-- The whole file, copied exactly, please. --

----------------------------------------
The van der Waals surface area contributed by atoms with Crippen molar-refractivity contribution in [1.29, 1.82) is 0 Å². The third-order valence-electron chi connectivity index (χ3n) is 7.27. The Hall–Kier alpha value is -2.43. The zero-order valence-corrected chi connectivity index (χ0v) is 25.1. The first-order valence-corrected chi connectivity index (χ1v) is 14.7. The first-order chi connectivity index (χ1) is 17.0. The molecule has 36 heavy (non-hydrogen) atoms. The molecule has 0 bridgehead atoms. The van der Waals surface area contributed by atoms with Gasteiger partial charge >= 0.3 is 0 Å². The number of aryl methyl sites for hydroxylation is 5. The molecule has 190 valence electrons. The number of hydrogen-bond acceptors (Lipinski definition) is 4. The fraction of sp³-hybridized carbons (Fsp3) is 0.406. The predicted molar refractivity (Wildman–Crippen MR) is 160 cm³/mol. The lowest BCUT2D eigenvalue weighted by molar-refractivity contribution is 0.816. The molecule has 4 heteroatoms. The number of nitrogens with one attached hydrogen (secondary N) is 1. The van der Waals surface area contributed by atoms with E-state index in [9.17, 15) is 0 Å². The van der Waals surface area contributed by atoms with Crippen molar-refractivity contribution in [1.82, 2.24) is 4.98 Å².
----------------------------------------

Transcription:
The van der Waals surface area contributed by atoms with Crippen molar-refractivity contribution in [1.29, 1.82) is 0 Å². The third-order valence-electron chi connectivity index (χ3n) is 7.27. The Hall–Kier alpha value is -2.43. The zero-order valence-corrected chi connectivity index (χ0v) is 25.1. The first-order valence-corrected chi connectivity index (χ1v) is 14.7. The first-order chi connectivity index (χ1) is 17.0. The molecule has 36 heavy (non-hydrogen) atoms. The molecule has 0 bridgehead atoms. The van der Waals surface area contributed by atoms with Gasteiger partial charge >= 0.3 is 0 Å². The number of aryl methyl sites for hydroxylation is 5. The molecule has 190 valence electrons. The number of hydrogen-bond acceptors (Lipinski definition) is 4. The fraction of sp³-hybridized carbons (Fsp3) is 0.406. The predicted molar refractivity (Wildman–Crippen MR) is 160 cm³/mol. The lowest BCUT2D eigenvalue weighted by molar-refractivity contribution is 0.816. The molecule has 4 heteroatoms. The number of nitrogens with one attached hydrogen (secondary N) is 1. The van der Waals surface area contributed by atoms with E-state index in [9.17, 15) is 0 Å². The van der Waals surface area contributed by atoms with Crippen molar-refractivity contribution in [1.82, 2.24) is 4.98 Å².